Guatemalan Anti-corruption Protests Met With State Force
Protesters in Guatemala demanding the resignation of President Jimmy Morales and over half of the Congress over alleged corruption have been met with violent repression by military, state, and private police, including heavily armed riot unit, Kaibiles, reports Telesur.
Latin American Herald Tribune. The Red Cross also reported that eight injured people received treatment from them.One protester, Antonio Cruz Jimenez, was killed on Monday when a car ran into a crowd on a blocked highway in Jutiapa province, according to the
Protests have been ongoing around the country since September 2017, when Congress passed multiple decrees providing Morales immunity from the corruption investigation by the United Nations International Commission Against Impunity in Guatemala (CICIG).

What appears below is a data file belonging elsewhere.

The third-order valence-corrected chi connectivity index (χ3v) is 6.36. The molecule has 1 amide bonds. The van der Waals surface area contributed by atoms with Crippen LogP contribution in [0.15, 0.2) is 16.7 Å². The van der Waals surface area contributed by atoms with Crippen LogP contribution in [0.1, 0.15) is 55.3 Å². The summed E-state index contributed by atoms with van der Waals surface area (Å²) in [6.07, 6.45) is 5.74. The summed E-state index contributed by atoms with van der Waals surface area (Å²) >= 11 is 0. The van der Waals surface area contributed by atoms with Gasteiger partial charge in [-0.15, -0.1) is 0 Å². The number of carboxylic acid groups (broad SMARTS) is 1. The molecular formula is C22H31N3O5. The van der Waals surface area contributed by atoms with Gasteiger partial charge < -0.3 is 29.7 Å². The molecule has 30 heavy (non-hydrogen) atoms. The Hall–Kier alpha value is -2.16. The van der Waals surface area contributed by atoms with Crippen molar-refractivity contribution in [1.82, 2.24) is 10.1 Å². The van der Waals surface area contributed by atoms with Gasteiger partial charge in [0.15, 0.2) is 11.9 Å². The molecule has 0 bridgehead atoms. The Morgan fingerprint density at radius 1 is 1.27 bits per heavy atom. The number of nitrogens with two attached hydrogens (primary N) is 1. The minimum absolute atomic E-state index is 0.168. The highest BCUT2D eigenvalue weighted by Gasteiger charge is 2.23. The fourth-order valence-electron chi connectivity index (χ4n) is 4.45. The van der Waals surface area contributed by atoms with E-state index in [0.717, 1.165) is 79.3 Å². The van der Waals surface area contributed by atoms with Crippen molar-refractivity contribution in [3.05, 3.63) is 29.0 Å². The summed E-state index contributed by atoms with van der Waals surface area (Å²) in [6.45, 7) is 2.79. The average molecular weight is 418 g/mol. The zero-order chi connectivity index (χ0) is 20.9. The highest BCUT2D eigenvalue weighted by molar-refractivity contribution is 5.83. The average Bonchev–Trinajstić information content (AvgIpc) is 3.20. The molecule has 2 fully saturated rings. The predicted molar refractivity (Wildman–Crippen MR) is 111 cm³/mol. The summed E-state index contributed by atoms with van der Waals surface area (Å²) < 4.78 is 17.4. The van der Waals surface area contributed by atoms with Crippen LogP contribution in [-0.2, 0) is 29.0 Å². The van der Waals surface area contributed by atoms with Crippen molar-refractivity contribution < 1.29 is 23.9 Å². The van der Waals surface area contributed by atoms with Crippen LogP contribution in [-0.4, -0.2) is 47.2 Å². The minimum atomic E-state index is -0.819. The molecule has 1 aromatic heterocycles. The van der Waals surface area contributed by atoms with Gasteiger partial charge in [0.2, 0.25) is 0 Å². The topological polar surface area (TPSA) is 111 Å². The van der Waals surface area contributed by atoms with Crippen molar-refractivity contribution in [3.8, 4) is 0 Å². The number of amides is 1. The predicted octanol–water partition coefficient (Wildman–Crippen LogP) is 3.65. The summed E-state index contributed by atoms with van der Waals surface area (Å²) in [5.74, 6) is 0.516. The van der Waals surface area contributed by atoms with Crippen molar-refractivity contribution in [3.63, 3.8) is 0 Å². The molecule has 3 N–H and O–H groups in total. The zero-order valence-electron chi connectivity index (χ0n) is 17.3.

The repression of protesters, who are mostly students, union leaders, indigenous rights groups, campesinos (farmers), and women’s groups, intensified on Sunday as Morales was presenting the government’s second report outside of Congress, despite the Ombudsman, Jordan Rodas’ urges that authorities treat protesters with respect.
Morales is under investigation for unaccounted campaign expenditures totaling US$825,000 during the 2015 election, as well as bonuses he received from the Guatemalan defense minister totaling upwards of $60,000.
Protesters are demanding his resignation, as well as that of ministers implicated in corruption scandals, while other protesters in rural states are also demanding the nationalization of electric power.
The Citizen’s Assembly Against Corruption and Impunity in Guatemala found that 112 out of 158 members of Congress were part of a “corruption pact,” that allowed politicians immunity from prosecution. Several ministers, including Morales’ brother and son have either resigned or been arrested on corruption charges.
President Morales succeeded President Otto Perez Molina and ex-Vice President Roxana Baldetti Elias, who are currently facing trial for alleged involvement in a customs fraud scheme that cost the Guatemalan government millions of dollars.